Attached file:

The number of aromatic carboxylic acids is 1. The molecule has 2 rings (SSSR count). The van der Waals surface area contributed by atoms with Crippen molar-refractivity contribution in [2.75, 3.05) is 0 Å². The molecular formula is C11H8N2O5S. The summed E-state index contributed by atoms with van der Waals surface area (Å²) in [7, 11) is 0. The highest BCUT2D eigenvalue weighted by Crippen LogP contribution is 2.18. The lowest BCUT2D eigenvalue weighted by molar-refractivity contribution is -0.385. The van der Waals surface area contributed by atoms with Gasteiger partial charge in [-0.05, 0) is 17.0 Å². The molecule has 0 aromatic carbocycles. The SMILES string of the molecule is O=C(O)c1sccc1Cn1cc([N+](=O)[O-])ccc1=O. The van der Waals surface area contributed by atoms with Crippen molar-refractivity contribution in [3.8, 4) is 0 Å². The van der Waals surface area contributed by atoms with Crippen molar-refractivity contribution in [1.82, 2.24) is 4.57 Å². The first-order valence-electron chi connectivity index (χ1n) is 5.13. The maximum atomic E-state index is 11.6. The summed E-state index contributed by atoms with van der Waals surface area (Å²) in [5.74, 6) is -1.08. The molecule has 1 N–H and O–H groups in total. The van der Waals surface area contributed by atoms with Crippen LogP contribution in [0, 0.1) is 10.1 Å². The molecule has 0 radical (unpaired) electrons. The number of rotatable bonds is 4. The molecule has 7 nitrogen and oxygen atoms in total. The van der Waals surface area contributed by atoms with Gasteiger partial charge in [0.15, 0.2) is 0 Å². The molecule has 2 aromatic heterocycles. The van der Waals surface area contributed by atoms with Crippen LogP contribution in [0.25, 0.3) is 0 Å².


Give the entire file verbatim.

The number of aromatic carboxylic acids is 1. The molecule has 2 rings (SSSR count). The van der Waals surface area contributed by atoms with Crippen molar-refractivity contribution in [2.75, 3.05) is 0 Å². The molecular formula is C11H8N2O5S. The summed E-state index contributed by atoms with van der Waals surface area (Å²) in [7, 11) is 0. The highest BCUT2D eigenvalue weighted by Crippen LogP contribution is 2.18. The lowest BCUT2D eigenvalue weighted by molar-refractivity contribution is -0.385. The van der Waals surface area contributed by atoms with Gasteiger partial charge in [-0.05, 0) is 17.0 Å². The molecule has 0 aromatic carbocycles. The SMILES string of the molecule is O=C(O)c1sccc1Cn1cc([N+](=O)[O-])ccc1=O. The van der Waals surface area contributed by atoms with Crippen molar-refractivity contribution in [3.8, 4) is 0 Å². The van der Waals surface area contributed by atoms with Crippen molar-refractivity contribution in [1.82, 2.24) is 4.57 Å². The first-order valence-electron chi connectivity index (χ1n) is 5.13. The maximum atomic E-state index is 11.6. The summed E-state index contributed by atoms with van der Waals surface area (Å²) in [5.74, 6) is -1.08. The molecule has 1 N–H and O–H groups in total. The van der Waals surface area contributed by atoms with Crippen LogP contribution in [0, 0.1) is 10.1 Å². The molecule has 0 radical (unpaired) electrons. The number of rotatable bonds is 4. The molecule has 7 nitrogen and oxygen atoms in total. The van der Waals surface area contributed by atoms with Gasteiger partial charge in [0.15, 0.2) is 0 Å². The molecule has 2 aromatic heterocycles. The van der Waals surface area contributed by atoms with Crippen LogP contribution in [0.25, 0.3) is 0 Å².